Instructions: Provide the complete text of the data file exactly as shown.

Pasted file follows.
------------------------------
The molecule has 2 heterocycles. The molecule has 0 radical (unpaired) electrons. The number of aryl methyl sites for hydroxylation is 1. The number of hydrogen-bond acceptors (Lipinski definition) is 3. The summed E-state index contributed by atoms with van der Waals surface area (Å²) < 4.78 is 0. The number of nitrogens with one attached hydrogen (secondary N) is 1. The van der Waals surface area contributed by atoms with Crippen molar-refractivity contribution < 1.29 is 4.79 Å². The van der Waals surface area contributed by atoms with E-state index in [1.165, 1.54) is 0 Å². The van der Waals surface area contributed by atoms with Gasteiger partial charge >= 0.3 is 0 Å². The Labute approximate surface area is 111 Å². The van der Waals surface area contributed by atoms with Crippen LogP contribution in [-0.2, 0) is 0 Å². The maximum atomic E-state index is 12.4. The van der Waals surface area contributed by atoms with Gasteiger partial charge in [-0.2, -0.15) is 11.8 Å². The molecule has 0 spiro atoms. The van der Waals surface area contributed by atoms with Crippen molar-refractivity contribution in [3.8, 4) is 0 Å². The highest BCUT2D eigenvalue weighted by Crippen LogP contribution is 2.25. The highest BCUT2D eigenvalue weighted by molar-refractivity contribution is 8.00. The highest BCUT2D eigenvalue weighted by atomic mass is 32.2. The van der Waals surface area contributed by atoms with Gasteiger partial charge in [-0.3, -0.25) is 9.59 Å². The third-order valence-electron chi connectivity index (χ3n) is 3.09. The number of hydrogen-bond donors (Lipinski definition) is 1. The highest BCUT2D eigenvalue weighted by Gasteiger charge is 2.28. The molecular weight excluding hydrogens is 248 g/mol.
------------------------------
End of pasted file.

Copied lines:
The molecule has 2 heterocycles. The molecule has 0 radical (unpaired) electrons. The number of aryl methyl sites for hydroxylation is 1. The number of hydrogen-bond acceptors (Lipinski definition) is 3. The summed E-state index contributed by atoms with van der Waals surface area (Å²) < 4.78 is 0. The number of nitrogens with one attached hydrogen (secondary N) is 1. The van der Waals surface area contributed by atoms with Crippen molar-refractivity contribution < 1.29 is 4.79 Å². The van der Waals surface area contributed by atoms with E-state index in [1.165, 1.54) is 0 Å². The van der Waals surface area contributed by atoms with Gasteiger partial charge >= 0.3 is 0 Å². The Labute approximate surface area is 111 Å². The van der Waals surface area contributed by atoms with Crippen LogP contribution in [-0.2, 0) is 0 Å². The maximum atomic E-state index is 12.4. The van der Waals surface area contributed by atoms with Gasteiger partial charge in [-0.2, -0.15) is 11.8 Å². The molecule has 0 spiro atoms. The van der Waals surface area contributed by atoms with Crippen molar-refractivity contribution in [3.8, 4) is 0 Å². The highest BCUT2D eigenvalue weighted by Crippen LogP contribution is 2.25. The highest BCUT2D eigenvalue weighted by molar-refractivity contribution is 8.00. The highest BCUT2D eigenvalue weighted by atomic mass is 32.2. The van der Waals surface area contributed by atoms with Gasteiger partial charge in [-0.3, -0.25) is 9.59 Å². The third-order valence-electron chi connectivity index (χ3n) is 3.09. The number of hydrogen-bond donors (Lipinski definition) is 1. The highest BCUT2D eigenvalue weighted by Gasteiger charge is 2.28. The molecular weight excluding hydrogens is 248 g/mol.